Transmission Mode Plots...
Below are some reduced size plots of a
pi net low-pass filter, showing a reflection measurement of impedance
and transmission measurement of power response, using the newly added
power option of the Plot program. This test was done just to see how it
would look. A practical application of this could be plotting bandpass
filters for multi-multi contest stations. As above, the green plots are
from my HP 87510A VNA. On the first pair, the HP plot starts at 1kHz,
so that's why the curve looks expanded on the low end. Correlation
between the two is within 2% for magnitude, and 2 degrees for phase in
Correlation on the power response is within about 2 dB, but is affected
by the SWR power reduction in the rig (TS-480S in this case). To
minimize this I used a precision attenuator on the output of the rig,
and the direct inputs of the LP-100 for more sensitivity. This is a
feature of the LP-100 Plot program combo. Antenna analyzers, being
devices, only allow reflection measurements. This includes every
antenna analyzer I know of, handheld or PC based. VNAs on the other
hand, do allow this type of measurement. For many
of the things you would measure with a VNA, the LP-100 / Plot program
may be adequate. The main disadvantages vs. a HP or N2PK would be
resolution, dynamic range and power accuracy, which is dependent on the
rig being used as a source. Those devices are capable of producing
results within 0.001
to 0.01 dB, and have dyamic range of 100 dB. The LP-100 has very good
power accuracy, of course, but is limited to 50 dB dynamic range.
The accuracy of the LP-100 / Plot combo for transmission measurements
is largely controlled by the transmitter. In my case, the TS-480S I use
for measurements has an error of about 1 dB from 2-30 MHz, but it's
proportional and easy to account for. In fact, a correction could be
added in the Plot program to compensate for the transmitter response.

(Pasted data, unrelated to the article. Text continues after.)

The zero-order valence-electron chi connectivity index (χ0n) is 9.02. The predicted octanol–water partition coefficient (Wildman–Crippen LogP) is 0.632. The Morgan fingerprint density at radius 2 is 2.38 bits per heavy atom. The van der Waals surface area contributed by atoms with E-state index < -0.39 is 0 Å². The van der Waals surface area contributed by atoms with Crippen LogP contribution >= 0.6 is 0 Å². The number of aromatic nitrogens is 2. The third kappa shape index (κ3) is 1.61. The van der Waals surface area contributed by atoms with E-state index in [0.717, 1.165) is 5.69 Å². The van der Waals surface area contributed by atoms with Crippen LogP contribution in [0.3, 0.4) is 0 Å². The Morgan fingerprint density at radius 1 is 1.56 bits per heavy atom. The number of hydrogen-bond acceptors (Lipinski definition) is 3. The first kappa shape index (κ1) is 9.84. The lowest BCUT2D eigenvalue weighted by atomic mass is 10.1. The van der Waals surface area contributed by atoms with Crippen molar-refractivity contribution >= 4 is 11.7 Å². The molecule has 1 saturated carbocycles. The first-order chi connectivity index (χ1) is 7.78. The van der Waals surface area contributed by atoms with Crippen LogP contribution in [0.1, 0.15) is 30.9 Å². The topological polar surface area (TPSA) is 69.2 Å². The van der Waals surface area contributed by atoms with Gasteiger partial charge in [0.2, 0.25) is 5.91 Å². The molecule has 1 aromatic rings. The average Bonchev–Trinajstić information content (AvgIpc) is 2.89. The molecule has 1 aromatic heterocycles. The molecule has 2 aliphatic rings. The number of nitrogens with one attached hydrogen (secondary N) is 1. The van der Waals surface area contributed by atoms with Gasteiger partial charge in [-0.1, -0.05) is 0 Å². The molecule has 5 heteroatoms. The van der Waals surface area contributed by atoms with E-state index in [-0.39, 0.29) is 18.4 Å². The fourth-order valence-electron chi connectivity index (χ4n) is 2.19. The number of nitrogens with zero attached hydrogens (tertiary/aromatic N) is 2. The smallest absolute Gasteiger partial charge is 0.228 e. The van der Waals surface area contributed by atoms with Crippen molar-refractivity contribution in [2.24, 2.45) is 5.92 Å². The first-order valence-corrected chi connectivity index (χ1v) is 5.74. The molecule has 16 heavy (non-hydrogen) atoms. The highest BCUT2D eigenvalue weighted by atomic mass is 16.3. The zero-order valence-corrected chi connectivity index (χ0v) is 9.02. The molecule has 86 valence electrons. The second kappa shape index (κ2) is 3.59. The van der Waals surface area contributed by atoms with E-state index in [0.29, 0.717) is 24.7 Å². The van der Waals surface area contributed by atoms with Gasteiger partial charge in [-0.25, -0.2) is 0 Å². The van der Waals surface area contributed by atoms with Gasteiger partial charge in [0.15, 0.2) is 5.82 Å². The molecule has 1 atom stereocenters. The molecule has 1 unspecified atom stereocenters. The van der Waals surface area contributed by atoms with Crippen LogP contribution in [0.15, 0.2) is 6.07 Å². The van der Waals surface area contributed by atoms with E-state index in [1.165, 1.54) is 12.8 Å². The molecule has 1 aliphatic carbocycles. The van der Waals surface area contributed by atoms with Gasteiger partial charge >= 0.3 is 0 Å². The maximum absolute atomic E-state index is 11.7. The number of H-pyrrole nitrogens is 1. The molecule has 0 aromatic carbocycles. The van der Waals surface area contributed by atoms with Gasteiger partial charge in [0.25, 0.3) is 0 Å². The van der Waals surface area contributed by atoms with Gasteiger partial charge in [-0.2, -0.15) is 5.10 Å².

For all practical purposes, this would not make much difference in its
usability in this mode, which is mainly one of seeing response curve
shape, mismatch problems with filters, etc.
Below are transmission measurements of a
Coilcraft P3LP-156 low pass filter, including the published curve for
this filter. The LP-100 does nicely here as well. Again, the only
anomaly is the 1 dB power drop of the TS-480S from 2-30 MHz.
Here transmission plots of a coax stub
tuned to 7 MHz...
...and here are plots of a 11.1125 MHz
xtal. No attempt was made to resonate the xtal. I did add series
resistors to approximate a match, however. These plots show the
excellent correlation between my LP-100 and my HP VNA.
And here are plots of a KVG XF9B crystal
filter. I matched the 500 ohm input and output Z for this test, but I
did not add the required 30pF shunt caps to minimize the ripple. Since
the LP-100 only has about 50 dB dynamic range, I made two passes at
different levels and stitched the results together in Photoshop. The
far left picture is the original LP-100 sweep, the righthand picture is
the stitched sweeps, and the bottom picture is a sweep with my HP87510A
VNA. The LP-100 sweep width is 6 kHz, and step size is 0.1 kHz.